There is wonderful old Yiddish proverb, which is also said to be an ancient Chinese proverb, and a more recent Indonesian proverb, sometimes attributed to Winston Churchill, Socrates or Dr Seuss:
"There are two things you should never worry about. One is something that you can't help, because you can't help it. The other is something you can help, because you can help it."
Some matters are simply out of your hands. Life and death, weather patterns and parking availability are G-d's domain, not yours. Worrying about these is not just pointless, it prevents you from achieving in the areas where your efforts are needed. The precious energy wasted on being anxious would be better saved for more important pursuits.
An expecting mother's frame of mind has a direct impact on her unborn child. Your positive thoughts and trust in G-d are as vital for your baby as pre-natal vitamin supplements and pregnancy pilates. Worrying, even with good intentions, is not really caring for yourself or your baby.
When something worries you, meditate on this question: Is there anything I can do about this, or do I need to leave up to G-d? Is it my business or His business? If it's mine I need not worry, I need to do something. If it's His, I need not worry, He knows what He's doing.
Worrying is no more than a useless diversion from your real mission. Don't get lost in it. Those Yiddish Chinese Indonesians were right, leave G-d to do His job, and you do yours.
I have a question and promised my 7-year-old daughter that I would check with a Rabbi. My 9-year-old son has been learning to say the Friday night Kiddush. It has been a very very slow process and he has found it very difficult. I am extremely proud of his persistence and effort he has put in and told him he can say the Kiddush at Shabbos tonight. His younger sister is the opposite, she finds reading Hebrew very easy and demanded that she be allowed to say the Kiddush as well. I told her girls aren't allowed to do it. She was horrified and told me to check with the Rabbi if that is true. I feel like I've handled this badly and opened a can of worms. Are girls allowed to do say the Kiddush? Are kids allowed to say the Kiddush?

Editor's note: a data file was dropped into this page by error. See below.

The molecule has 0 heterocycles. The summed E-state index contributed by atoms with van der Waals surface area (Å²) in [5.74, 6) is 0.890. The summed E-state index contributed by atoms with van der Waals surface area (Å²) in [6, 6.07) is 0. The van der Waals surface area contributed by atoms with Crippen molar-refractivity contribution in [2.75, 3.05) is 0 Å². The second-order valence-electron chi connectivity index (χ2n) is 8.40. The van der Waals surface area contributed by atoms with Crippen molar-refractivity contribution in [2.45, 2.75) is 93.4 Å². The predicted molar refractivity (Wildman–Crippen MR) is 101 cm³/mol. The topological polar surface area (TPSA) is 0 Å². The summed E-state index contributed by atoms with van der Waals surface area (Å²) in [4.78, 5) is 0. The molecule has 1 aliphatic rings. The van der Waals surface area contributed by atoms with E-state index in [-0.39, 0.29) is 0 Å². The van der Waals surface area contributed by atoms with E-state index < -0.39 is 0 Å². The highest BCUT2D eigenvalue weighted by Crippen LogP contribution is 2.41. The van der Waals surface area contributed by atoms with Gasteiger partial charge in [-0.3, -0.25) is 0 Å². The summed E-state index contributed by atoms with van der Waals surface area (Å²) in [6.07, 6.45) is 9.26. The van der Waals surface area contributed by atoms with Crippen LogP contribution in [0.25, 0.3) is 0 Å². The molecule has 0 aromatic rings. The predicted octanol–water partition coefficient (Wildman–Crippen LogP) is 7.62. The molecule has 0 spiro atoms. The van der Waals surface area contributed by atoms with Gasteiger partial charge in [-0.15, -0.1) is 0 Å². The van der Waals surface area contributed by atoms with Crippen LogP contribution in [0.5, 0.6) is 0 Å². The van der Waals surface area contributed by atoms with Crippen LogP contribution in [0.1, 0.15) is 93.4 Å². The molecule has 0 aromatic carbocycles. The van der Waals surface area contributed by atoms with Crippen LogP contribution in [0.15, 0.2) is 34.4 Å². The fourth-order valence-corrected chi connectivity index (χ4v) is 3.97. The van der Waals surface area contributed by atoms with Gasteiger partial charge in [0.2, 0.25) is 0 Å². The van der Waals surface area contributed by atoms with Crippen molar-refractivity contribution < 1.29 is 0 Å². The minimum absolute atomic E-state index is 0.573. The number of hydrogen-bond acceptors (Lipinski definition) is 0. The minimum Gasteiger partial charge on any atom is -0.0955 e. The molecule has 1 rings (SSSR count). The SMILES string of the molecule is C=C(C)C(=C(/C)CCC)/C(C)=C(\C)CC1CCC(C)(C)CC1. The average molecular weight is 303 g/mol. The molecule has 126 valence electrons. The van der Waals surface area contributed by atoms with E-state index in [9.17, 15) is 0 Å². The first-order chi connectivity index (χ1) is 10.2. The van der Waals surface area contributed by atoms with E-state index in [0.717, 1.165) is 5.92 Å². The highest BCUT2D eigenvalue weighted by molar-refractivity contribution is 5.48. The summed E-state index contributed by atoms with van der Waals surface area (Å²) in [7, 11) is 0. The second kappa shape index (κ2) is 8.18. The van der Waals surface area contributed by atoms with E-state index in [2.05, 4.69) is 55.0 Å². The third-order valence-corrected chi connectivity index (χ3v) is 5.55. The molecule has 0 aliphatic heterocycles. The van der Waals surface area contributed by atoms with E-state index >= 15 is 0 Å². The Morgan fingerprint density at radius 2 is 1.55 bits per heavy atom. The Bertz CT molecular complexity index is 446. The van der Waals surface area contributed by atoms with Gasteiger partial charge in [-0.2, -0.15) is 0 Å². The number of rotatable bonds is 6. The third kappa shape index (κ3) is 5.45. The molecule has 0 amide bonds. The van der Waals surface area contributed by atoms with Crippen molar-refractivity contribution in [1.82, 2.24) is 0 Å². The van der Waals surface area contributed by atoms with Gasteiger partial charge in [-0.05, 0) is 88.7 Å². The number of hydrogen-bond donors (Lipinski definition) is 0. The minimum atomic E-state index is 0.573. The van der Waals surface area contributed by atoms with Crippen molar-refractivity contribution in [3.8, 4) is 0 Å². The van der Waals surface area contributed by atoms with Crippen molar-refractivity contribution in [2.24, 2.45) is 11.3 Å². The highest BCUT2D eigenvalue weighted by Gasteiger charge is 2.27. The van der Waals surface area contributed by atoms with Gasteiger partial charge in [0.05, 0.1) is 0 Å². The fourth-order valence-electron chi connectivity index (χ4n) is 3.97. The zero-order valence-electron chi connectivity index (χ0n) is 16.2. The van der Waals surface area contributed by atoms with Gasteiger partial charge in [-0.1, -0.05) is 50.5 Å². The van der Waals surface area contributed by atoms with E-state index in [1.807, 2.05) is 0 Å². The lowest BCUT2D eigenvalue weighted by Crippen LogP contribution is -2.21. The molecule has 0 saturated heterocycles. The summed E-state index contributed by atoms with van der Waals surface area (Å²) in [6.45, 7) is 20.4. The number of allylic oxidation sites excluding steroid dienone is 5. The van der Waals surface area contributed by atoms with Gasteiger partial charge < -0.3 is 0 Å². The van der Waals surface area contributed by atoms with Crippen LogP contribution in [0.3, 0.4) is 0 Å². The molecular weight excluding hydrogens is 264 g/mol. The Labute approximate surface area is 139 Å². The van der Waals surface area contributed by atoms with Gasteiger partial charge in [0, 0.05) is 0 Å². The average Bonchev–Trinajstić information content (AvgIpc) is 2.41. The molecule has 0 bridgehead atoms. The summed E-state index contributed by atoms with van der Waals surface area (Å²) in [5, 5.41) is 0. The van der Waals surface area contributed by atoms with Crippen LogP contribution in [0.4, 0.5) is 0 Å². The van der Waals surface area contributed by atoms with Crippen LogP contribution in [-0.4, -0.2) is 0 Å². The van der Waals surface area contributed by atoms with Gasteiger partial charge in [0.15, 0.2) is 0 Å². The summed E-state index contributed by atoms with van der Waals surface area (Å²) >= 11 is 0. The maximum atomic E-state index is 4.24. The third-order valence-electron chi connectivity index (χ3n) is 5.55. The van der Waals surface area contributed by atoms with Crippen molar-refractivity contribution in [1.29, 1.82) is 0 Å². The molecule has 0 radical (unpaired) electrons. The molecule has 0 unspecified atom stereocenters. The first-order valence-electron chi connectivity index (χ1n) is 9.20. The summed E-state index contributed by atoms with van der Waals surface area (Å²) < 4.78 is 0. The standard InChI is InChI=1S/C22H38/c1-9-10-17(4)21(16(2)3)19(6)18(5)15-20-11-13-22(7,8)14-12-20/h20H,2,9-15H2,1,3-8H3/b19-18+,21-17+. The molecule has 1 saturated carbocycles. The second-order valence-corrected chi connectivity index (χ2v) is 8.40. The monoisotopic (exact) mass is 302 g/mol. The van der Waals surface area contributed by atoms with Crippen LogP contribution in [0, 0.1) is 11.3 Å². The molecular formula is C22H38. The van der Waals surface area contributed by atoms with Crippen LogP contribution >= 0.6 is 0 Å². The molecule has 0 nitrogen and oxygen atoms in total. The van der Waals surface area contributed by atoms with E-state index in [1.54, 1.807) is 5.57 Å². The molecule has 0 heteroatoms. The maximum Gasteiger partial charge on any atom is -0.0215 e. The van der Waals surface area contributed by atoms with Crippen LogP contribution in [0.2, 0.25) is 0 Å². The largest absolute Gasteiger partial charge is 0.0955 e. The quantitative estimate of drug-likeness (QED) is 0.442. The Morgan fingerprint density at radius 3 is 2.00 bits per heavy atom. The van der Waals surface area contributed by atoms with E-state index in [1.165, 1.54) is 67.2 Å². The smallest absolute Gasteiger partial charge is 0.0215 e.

You should indeed be proud of your son's hard work and achievement, as well as your daughter's talent and enthusiasm. You should be even more proud that this is an issue for your kids - may you always have such problems!
Now let's get technical. Kiddush is a mitzvah that both men and women are obligated in once they turn bar/bat mitzvah. One person can recite it, and those who hear it and say 'amen' have done the mitzvah too.
When a man over bar mitzvah is present, he makes Kiddush. When no man is present, a woman over bat mitzvah makes Kiddush. A child can make Kiddush, but not on behalf of an adult. A child is not yet obligated in mitzvos, so cannot perform a mitzvah on behalf of someone who is.
So in your case, your son can make Kiddush for himself, but not instead of you. As an adult, you should make the official family Kiddush.
Now in theory your daughter can make Kiddush for herself too. But I would encourage her not to do that. Rather she should light one Shabbos candle each week and say the bracha.
Both Kiddush and candle lighting serve the same purpose, to acknowledge the sanctity of the day. Kiddush is a masculine way of doing it, making a verbal statement proclaiming the holiness of Shabbos. Lighting candles is a feminine way of doing it, creating an atmosphere and aura of holiness.
One day, with G-d's help, your son will be the father and make Kiddush for his family, and your daughter will be a mother and light the candles for hers. The idea of education is to prepare each child for those obligations that will apply to them when they are older.
But there's another reason to gently steer your daughter away from making Kiddush. She may upstage your son. When his younger sister recites with ease what he worked so hard to do, he may feel belittled. Better they each flourish in their own distinct ways without any competition or comparison.
You didn't open a can of worms, you have opened the opportunity for a great teaching moment. Not only can you guide your children in observing mitzvos, you can teach them an important lesson in sensitivity too.